The industry also warns that timing is critical. The chip industry and its champions in government have argued that nations such as Japan, Germany and France will lure chipmakers away from the U.S. with their own subsidy packages, which are already on the table.

  • “Mark my words ... If Labor Day comes and goes and this Chips Act isn't passed by Congress, these companies will not wait, and they will expand in other countries,” Commerce Department Secretary Gina Raimondo warned at the end of June.

Congress is feeling the pressure. “We cannot continue to blow by deadline after deadline for a bill to create thousands of good, paying jobs and ensure the United States remains competitive with China,” Rep. Ro Khanna, one of the bill’s co-sponsors, told Protocol. Khanna added that it is critical for Congress to get a bipartisan innovation bill to President Biden’s desk by the end of August.

“I hope to bring a bipartisan, bicameral bill to the floor before the August District Work Period,” House Majority Leader Steny Hoyer told Protocol. “I’ve been urging my colleagues on the Conference Committee to move swiftly and settle differences between the House and Senate as soon as possible,” Hoyer added.

— Hirsh Chitkara (email | twitter)

In Uber

The Guardian has obtained a leak of nearly 125,000 documents from within Uber,revealing how, under Travis Kalanick, the company courted international leaders, foiled government investigators with tech tricks and stood by amid violence against Uber drivers.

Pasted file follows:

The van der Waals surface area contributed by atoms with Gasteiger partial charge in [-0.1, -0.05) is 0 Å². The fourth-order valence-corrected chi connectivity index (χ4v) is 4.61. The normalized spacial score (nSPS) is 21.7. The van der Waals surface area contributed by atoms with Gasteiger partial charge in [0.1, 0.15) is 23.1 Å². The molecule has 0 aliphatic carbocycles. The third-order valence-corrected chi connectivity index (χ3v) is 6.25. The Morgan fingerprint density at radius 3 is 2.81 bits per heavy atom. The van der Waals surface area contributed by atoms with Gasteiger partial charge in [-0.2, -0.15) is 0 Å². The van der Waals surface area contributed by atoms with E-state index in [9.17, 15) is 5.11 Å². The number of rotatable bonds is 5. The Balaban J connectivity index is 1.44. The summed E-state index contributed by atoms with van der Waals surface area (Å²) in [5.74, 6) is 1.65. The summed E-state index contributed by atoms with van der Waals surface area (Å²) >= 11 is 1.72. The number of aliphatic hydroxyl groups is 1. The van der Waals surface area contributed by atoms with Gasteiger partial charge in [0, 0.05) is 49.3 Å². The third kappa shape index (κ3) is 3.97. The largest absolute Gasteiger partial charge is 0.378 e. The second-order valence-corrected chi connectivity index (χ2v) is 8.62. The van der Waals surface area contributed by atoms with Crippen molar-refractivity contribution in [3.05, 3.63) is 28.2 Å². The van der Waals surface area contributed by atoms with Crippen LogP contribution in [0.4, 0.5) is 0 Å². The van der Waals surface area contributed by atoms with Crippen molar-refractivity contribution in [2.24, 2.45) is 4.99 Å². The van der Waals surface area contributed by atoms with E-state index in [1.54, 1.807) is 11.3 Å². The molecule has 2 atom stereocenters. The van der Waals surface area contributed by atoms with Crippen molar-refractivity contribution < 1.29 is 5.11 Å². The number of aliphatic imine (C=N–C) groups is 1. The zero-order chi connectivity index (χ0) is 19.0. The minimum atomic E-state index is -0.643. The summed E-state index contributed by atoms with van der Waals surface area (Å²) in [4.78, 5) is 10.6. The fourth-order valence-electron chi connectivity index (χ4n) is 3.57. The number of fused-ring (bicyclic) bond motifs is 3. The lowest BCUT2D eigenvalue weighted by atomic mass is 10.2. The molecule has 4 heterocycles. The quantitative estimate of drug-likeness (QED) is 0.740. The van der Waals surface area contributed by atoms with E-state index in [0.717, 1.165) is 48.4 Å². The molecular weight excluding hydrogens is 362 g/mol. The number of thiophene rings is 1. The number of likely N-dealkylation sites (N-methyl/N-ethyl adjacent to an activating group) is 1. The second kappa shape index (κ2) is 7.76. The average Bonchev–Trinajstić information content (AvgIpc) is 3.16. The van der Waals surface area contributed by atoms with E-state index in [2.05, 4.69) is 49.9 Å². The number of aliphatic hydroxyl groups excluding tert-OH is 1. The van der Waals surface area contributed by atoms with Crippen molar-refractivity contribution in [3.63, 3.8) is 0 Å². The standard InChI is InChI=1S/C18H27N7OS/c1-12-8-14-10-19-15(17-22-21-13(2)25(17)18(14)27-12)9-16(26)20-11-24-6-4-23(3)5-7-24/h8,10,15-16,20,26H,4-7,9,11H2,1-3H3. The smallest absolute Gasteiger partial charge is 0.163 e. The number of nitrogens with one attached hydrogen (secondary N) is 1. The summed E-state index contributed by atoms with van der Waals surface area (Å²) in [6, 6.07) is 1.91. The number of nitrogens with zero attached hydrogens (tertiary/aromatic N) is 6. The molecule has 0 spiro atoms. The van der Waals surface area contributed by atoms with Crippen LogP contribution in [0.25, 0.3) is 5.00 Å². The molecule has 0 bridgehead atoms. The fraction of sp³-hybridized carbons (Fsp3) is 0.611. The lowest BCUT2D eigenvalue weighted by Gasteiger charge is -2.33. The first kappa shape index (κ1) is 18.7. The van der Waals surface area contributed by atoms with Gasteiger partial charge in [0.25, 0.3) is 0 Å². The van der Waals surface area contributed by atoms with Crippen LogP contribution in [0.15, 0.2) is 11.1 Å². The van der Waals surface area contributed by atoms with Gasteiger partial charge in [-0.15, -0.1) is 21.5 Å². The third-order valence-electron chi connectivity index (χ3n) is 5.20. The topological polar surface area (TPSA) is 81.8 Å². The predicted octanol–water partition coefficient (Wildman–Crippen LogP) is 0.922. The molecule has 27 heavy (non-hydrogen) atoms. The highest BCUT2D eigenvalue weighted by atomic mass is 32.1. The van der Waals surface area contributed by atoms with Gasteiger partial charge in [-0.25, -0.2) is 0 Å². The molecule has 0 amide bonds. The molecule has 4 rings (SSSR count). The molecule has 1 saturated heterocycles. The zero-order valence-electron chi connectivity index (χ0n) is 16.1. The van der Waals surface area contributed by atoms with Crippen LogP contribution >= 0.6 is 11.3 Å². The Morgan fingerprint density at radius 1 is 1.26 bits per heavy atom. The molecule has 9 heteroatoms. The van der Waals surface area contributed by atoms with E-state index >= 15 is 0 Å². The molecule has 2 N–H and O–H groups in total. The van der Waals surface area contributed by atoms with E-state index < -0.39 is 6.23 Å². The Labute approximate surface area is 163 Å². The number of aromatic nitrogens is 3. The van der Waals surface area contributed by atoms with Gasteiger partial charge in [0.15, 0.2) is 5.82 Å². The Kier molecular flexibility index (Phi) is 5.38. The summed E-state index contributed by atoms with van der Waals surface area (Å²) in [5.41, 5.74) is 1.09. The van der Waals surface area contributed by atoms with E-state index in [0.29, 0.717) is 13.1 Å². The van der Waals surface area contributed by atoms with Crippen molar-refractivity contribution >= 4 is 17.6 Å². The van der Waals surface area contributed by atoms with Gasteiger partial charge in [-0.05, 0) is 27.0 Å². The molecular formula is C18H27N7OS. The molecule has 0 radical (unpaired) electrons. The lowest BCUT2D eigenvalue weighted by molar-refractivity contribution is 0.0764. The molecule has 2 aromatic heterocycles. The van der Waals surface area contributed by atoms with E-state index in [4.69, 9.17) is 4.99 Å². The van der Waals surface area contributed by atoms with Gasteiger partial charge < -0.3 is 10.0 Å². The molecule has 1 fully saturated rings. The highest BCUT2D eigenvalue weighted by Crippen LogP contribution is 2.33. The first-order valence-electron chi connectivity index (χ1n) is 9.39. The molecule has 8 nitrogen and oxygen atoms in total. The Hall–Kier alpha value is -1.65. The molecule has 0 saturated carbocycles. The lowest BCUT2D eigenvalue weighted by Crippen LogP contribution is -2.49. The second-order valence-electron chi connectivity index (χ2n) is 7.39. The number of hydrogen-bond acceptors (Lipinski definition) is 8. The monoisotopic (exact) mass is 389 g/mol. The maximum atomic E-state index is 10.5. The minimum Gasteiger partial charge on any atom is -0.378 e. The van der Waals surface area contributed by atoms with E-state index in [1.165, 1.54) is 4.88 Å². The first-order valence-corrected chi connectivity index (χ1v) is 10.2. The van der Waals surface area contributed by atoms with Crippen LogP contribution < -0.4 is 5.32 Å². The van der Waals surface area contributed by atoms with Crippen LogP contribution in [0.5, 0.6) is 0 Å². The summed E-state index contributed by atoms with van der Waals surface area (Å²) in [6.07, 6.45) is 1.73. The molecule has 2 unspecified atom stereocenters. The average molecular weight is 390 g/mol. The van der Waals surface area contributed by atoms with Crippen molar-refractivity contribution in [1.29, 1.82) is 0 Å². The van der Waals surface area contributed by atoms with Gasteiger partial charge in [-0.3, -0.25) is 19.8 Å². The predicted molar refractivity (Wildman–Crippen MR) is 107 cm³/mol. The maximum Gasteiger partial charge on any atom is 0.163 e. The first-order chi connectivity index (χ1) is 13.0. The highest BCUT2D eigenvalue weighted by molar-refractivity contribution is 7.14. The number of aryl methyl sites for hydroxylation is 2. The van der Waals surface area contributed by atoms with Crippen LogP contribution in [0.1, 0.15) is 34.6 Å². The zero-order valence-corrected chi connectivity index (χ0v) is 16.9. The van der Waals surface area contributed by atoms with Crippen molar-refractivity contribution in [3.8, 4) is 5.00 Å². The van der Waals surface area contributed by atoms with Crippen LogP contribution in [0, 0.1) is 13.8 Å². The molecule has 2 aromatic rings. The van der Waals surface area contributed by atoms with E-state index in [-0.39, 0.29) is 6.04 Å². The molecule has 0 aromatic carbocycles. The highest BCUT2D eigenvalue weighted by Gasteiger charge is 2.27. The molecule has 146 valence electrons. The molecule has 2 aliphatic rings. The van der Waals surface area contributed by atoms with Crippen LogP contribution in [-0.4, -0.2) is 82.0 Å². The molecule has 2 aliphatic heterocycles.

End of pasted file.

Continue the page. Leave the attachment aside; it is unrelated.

Among the revelations from the documents, which have been shared with an international consortium of journalists:

  • As part of Uber’s search for allies, David Plouffe, the former Obama campaign manager who had joined the company, reached out to U.S. ambassadors in countries where Uber was facing tough battles. Jim Messina, another top Obama alumnus who was consulting for the company, seems to have offered to plead its case before the leaders of Spain, Italy and other countries.
  • The stories detail the extent of Uber’s use of a “kill switch” that would cut off access to the company’s internal networks by computers in offices that international investigators were raiding. Uber also sought to block access to rides subtly in the areas around certain government buildings as a way to deter probes.
“Violence guarantee[s] success,” Kalanick wrote about the possibility that fearful traditional taxi operators might hurt the drivers who powered his company. The former CEO appeared to believe blood and shattered glass would win sympathy — and more regulatory meetings.

In the courts

Musk officially wants out of his bid for Twitter, no matter pesky details — like the contract he signed promising to go through with the deal. The drama is eventually going to end in court, as board chair Bret Taylor promised. Twitter is in fact already lawyering up, according to Bloomberg, and planning to launch a lawsuit in Delaware within days, backed by powerhouse firm Wachtell, Lipton, Rosen & Katz.